each node type, but Bindery makes this easy to tweak by letting you
register your own rules.</para>
      <para>Bindery comes bundled with 3 easy rule frameworks to handle some
common binding needs.</para>
      <section id="simple-string">
        <title>Treating some elements as simple string values</title>
        <para>The title elements in XBEL are always simple text, and creating full Python objects for them is overkill in most cases. They could be just
as easily simple data members with the Unicode value of the element's
content. To make this adjustment in Bindery, register an instance of
the <command>simple_string_element_rule</command> rule. This rule takes an list of XSLT pattern expressions which indicate which elements are to be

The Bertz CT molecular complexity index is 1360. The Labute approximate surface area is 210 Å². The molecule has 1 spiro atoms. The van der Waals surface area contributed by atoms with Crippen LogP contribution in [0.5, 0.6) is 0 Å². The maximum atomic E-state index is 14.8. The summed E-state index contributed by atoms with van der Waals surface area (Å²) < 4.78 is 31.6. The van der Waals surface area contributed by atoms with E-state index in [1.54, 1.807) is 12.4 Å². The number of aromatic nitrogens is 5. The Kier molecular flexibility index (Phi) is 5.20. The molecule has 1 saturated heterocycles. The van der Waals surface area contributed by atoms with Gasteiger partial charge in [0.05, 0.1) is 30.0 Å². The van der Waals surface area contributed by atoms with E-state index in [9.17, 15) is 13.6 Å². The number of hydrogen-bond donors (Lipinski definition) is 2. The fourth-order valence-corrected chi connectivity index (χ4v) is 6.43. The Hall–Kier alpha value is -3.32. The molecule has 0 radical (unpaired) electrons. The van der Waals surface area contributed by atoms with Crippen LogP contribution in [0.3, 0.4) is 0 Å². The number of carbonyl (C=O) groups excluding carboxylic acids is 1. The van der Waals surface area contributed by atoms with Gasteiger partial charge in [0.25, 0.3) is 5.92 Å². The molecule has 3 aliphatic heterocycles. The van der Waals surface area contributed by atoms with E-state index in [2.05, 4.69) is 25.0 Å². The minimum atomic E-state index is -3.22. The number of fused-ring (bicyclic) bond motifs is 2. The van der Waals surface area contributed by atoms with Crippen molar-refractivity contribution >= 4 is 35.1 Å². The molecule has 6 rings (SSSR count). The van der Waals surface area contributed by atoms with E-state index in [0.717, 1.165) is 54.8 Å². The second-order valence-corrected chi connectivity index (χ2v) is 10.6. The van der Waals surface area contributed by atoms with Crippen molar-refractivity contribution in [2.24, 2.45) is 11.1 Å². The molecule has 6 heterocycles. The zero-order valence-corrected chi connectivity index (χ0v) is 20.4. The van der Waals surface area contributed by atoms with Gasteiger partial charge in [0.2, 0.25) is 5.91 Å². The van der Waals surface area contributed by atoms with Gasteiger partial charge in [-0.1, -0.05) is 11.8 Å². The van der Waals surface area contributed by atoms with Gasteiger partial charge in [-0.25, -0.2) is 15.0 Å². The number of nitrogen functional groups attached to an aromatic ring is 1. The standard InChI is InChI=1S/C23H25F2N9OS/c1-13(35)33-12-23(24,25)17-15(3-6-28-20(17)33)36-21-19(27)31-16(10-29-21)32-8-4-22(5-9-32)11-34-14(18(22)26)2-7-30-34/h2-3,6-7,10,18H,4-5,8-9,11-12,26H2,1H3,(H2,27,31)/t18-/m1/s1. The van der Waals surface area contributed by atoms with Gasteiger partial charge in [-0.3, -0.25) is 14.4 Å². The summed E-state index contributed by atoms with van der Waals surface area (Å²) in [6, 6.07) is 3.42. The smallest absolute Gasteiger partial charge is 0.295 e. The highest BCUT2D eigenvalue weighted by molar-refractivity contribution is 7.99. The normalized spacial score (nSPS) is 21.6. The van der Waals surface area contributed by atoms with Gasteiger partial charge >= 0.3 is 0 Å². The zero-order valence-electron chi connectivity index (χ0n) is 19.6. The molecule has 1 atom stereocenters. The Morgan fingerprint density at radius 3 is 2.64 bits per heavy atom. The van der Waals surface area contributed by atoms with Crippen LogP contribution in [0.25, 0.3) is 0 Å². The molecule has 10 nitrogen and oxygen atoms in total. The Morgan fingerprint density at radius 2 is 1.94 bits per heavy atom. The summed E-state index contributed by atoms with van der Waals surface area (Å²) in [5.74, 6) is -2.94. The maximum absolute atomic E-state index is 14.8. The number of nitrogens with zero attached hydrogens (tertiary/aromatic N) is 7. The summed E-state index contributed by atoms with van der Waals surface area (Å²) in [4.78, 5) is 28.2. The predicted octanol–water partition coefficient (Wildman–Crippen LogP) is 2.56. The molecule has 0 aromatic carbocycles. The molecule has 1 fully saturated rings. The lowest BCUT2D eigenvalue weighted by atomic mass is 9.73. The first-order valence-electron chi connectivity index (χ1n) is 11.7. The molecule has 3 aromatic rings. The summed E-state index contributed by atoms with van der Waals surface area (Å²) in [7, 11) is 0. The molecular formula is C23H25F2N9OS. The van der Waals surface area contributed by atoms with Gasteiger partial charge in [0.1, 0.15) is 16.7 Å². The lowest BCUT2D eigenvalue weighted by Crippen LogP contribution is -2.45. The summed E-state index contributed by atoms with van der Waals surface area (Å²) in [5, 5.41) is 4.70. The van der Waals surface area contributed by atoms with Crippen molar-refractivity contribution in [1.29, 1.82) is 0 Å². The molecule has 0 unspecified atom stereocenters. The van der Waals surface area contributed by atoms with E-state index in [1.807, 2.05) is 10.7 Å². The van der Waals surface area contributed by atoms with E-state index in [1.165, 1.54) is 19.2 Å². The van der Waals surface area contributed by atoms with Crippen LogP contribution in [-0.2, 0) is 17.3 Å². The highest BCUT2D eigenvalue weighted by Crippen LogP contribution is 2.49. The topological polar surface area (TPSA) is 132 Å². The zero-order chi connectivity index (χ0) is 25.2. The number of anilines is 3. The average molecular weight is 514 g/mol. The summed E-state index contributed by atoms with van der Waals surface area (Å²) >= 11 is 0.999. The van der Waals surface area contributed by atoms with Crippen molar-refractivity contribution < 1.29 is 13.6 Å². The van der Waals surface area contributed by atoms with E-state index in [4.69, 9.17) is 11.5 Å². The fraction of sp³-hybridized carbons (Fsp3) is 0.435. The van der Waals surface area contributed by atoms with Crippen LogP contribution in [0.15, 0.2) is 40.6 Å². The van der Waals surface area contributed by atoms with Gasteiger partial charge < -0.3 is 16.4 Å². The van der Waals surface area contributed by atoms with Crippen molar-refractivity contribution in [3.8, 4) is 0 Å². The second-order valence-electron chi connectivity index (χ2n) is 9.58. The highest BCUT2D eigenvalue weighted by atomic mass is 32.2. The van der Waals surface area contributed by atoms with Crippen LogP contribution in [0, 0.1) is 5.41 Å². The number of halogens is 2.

simplified. So to simplify all title elements:</para>
        <programlisting>
import amara
from amara import binderytools
#Specify (using XSLT patterns) elements to be treated similarly to attributes
rules = [
    binderytools.simple_string_element_rule(u'title')
    ]
#Execute the binding
doc = amara.parse('xbel.xml', rules=rules)

#title is now simple unicode
print doc.xbel.folder.bookmark.title.__class__
        </programlisting>
      </section>
      <section id="omit-elem">
        <title>Omitting certain elements entirely</title>
        <para>Perhaps you want to focus on only part of a document, and to save
memory and hassle, you want to omit certain elements that are not of
interest in the binding. You can use the <command>omit_element_rule</command> in this case.</para>
        <para>The following example does not create bindings for folder titles at all (but bookmark titles are preserved):</para>
        <programlisting>
import amara
from amara import binderytools
#Specify (using XSLT patterns) elements to be ignored